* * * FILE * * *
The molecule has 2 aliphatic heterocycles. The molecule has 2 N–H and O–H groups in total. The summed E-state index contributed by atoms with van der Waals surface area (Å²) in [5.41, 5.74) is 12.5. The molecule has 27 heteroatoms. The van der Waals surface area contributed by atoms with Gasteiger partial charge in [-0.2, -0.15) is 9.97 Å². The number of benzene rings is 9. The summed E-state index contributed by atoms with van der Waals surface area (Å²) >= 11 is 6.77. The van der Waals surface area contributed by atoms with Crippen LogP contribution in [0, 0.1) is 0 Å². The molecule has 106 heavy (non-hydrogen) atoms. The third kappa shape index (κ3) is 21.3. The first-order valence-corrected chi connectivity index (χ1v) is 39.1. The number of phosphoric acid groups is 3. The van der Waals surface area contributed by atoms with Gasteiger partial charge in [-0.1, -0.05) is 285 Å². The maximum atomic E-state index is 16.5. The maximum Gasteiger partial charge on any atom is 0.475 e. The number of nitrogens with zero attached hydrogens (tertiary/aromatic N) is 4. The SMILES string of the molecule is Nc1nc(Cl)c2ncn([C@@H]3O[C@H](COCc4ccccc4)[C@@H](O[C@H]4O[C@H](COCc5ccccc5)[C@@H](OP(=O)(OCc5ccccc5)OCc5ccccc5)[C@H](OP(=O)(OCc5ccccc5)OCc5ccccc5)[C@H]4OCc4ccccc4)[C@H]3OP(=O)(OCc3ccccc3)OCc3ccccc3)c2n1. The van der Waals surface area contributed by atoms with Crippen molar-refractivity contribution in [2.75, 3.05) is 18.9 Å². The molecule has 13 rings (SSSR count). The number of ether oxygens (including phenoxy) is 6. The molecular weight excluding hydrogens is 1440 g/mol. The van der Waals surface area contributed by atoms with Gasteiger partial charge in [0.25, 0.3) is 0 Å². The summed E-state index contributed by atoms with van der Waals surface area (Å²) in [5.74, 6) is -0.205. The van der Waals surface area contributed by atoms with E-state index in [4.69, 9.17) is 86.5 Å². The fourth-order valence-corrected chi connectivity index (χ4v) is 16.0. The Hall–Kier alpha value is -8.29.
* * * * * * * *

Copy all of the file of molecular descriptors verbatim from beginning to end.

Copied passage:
The molecule has 2 aliphatic heterocycles. The molecule has 2 N–H and O–H groups in total. The summed E-state index contributed by atoms with van der Waals surface area (Å²) in [5.41, 5.74) is 12.5. The molecule has 27 heteroatoms. The van der Waals surface area contributed by atoms with Gasteiger partial charge in [-0.2, -0.15) is 9.97 Å². The number of benzene rings is 9. The summed E-state index contributed by atoms with van der Waals surface area (Å²) >= 11 is 6.77. The van der Waals surface area contributed by atoms with Crippen LogP contribution in [0, 0.1) is 0 Å². The molecule has 106 heavy (non-hydrogen) atoms. The third kappa shape index (κ3) is 21.3. The first-order valence-corrected chi connectivity index (χ1v) is 39.1. The number of phosphoric acid groups is 3. The van der Waals surface area contributed by atoms with Gasteiger partial charge in [-0.1, -0.05) is 285 Å². The maximum atomic E-state index is 16.5. The maximum Gasteiger partial charge on any atom is 0.475 e. The number of nitrogens with zero attached hydrogens (tertiary/aromatic N) is 4. The SMILES string of the molecule is Nc1nc(Cl)c2ncn([C@@H]3O[C@H](COCc4ccccc4)[C@@H](O[C@H]4O[C@H](COCc5ccccc5)[C@@H](OP(=O)(OCc5ccccc5)OCc5ccccc5)[C@H](OP(=O)(OCc5ccccc5)OCc5ccccc5)[C@H]4OCc4ccccc4)[C@H]3OP(=O)(OCc3ccccc3)OCc3ccccc3)c2n1. The van der Waals surface area contributed by atoms with Crippen molar-refractivity contribution in [2.75, 3.05) is 18.9 Å². The molecule has 13 rings (SSSR count). The number of ether oxygens (including phenoxy) is 6. The molecular weight excluding hydrogens is 1440 g/mol. The van der Waals surface area contributed by atoms with Gasteiger partial charge in [0.25, 0.3) is 0 Å². The summed E-state index contributed by atoms with van der Waals surface area (Å²) in [5.74, 6) is -0.205. The van der Waals surface area contributed by atoms with E-state index in [4.69, 9.17) is 86.5 Å². The fourth-order valence-corrected chi connectivity index (χ4v) is 16.0. The Hall–Kier alpha value is -8.29.